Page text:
Sorority Recruitment

    Sorority Recruitment Picture

  • Remember That You Represent Your Personal Brand Everywhere You Go – You Never Know Who You’re Going To Run Into: Some days I don’t feel like getting out of bed, let alone getting actually dressed and doing my hair. Those days that I wish sweats and a messy bun are an acceptable outfit to wear to class, I have to stop and remember that wherever I am, I’m representing myself. If a professor sees me constantly in sweats and seeming like I don’t care about my appearance, he’s going to think I’m lazy and don’t care about being in the class. This goes the same for the way I act and the way I speak. If you brand yourself as a professional, act like it. At this period in my young adult life, I am constantly meeting new people that could be my potential employers. If they’re walking behind me one day and I’m acting like a moron, I just blew a potential opportunity.
  • Brag: This last point might seem cocky, but in reality, maybe being a little cocky isn’t such a bad thing. If you helped a company land their huge new client, work that accomplishment into your personal brand. If you raised a large amount of money to donate to charity, use your personal brand to tell others that you’re philanthropic. Instead of saying “I’m successful” start saying “I’m successful because…” You’re giving people examples of why you’re so great instead of just using a generic statement.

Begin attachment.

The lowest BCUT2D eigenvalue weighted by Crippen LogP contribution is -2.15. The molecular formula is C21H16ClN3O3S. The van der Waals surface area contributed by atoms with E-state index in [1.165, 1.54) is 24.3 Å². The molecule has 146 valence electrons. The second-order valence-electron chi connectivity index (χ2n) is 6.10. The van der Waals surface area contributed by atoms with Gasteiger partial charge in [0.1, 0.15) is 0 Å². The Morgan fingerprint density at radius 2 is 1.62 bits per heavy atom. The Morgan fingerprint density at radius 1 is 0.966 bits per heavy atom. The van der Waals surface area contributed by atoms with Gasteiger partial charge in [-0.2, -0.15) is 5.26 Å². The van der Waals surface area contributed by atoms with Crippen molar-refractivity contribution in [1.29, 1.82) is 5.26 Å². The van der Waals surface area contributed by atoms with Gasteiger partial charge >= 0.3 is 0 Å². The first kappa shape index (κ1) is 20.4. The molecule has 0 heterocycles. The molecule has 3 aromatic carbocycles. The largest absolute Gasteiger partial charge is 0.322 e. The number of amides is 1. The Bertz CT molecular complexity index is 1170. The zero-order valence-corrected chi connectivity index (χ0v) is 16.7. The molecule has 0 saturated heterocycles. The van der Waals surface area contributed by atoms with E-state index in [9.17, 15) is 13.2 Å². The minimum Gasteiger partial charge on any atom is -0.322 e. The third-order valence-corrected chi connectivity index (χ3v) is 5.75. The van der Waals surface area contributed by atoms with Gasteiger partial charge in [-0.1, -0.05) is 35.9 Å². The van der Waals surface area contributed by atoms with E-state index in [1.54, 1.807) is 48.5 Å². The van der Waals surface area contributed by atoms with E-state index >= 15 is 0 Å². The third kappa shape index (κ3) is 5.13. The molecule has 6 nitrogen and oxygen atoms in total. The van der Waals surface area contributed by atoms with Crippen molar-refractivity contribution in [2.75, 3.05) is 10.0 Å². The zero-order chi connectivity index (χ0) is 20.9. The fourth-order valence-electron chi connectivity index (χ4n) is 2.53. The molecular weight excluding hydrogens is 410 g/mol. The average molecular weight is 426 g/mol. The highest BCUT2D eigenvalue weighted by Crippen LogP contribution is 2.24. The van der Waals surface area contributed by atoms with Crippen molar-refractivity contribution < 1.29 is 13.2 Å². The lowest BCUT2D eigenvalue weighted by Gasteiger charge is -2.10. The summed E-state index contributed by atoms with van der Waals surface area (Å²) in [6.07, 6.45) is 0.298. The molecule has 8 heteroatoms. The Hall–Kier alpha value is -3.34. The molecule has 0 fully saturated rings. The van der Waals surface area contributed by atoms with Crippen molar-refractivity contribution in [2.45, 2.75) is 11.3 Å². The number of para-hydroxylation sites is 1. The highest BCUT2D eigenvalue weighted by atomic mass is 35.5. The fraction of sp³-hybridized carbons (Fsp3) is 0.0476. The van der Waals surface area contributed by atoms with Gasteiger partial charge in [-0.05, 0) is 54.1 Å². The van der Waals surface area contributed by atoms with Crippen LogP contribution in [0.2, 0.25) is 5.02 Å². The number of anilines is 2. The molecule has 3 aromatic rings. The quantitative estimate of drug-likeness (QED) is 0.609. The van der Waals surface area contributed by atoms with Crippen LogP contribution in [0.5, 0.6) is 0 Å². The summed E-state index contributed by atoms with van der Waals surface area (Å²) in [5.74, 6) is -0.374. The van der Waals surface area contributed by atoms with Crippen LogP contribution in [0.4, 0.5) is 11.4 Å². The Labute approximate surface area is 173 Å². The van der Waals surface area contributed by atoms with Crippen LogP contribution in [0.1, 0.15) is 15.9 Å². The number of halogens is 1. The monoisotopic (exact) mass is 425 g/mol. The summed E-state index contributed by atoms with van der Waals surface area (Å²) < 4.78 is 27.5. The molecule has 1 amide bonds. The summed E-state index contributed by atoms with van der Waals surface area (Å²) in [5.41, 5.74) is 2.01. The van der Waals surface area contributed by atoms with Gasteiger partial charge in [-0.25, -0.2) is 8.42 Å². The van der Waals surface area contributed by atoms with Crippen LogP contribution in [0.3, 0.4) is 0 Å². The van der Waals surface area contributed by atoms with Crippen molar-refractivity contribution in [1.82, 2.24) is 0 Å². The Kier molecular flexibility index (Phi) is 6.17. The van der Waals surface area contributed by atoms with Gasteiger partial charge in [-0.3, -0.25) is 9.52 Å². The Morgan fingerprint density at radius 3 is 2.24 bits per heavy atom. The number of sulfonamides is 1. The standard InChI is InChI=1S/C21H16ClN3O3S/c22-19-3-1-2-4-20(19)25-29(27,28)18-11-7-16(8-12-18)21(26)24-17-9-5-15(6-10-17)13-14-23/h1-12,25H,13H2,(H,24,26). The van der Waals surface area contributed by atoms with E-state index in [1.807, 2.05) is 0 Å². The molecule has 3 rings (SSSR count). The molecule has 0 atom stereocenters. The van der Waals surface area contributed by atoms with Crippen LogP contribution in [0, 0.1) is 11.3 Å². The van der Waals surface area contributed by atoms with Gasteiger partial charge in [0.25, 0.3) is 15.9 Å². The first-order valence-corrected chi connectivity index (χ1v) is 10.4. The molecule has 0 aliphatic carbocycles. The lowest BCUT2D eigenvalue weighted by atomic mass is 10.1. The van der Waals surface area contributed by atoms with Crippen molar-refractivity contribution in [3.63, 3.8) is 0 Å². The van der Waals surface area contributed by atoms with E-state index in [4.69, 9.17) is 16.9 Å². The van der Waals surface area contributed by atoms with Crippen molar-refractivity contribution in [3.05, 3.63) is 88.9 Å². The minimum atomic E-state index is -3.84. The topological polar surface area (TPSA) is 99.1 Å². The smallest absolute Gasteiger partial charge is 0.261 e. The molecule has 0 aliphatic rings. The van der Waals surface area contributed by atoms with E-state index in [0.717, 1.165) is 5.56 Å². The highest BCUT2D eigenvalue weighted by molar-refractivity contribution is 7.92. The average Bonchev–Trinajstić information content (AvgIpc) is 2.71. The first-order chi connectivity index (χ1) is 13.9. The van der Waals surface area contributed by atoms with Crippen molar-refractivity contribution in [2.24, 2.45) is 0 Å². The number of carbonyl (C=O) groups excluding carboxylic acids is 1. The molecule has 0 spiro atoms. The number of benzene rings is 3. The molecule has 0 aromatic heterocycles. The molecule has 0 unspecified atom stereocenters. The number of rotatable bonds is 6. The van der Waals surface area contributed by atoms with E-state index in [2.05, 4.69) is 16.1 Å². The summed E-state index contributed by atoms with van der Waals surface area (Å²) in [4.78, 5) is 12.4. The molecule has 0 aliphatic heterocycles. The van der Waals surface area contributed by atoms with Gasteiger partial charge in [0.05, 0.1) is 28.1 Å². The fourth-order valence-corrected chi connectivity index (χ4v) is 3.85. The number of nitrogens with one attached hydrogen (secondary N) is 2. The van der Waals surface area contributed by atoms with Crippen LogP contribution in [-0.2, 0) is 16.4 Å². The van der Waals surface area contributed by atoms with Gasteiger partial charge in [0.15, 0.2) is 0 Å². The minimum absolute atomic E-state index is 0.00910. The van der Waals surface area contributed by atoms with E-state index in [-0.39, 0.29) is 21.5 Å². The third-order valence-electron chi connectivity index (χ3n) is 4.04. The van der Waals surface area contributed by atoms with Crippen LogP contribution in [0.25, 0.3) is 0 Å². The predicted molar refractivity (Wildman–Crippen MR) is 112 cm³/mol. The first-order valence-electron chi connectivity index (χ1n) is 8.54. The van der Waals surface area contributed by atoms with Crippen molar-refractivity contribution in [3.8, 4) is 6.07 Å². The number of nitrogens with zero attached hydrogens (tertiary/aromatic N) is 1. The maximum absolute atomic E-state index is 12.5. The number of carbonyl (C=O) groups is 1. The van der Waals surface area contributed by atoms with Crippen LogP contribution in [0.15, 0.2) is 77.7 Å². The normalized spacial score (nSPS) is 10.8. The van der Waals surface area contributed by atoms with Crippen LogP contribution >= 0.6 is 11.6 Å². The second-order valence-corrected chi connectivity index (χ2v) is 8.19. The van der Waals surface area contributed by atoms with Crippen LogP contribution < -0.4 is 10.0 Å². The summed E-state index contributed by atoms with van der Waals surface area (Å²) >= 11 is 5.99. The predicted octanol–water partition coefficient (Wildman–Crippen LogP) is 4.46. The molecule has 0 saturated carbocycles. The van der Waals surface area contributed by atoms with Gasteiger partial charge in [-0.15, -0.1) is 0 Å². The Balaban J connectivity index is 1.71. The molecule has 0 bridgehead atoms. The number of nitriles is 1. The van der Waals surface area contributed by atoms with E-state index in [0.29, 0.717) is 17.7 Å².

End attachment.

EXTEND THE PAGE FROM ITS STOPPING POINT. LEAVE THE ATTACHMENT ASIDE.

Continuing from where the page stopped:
I know I’ve been on a hiatus for a while due to moving back to school and starting recruitment, but have no fear! I’ll soon be back to posting regular bi-weekly posts on my thoughts about branding. Thanks all for your support and have a happy Wednesday!

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Hats Off To Moms At The 2012 London Olympic Games

I’m sure like most of you, when I’m not stuck at work or sleeping, my life is consumed by watching the 2012 London Olympics. Although the 15-year-old athletes make me feel like I have accomplished nothing in my lifetime, the strength of American pride both on and off the screen make the Olympics that much more exciting to watch. Naturally, in a situation where the entire world is watching the same program, commercial spots are a crucial way in promoting a brand. The lucky brands, like McDonalds, Visa, and Coca-Cola get great brand recognition because they get to sponsor the events, and have been doing so for years. The not-so-lucky brands, like Nike, have to use guerilla marketing to get their brand noticed. All these brands are doing great jobs not only promoting themselves, but the athletes, the Olympics and country pride. Yet, I think Procter and Gamble are going above-and-beyond their sponsorship and have really created a really amazing Olympics branding campaign for themselves.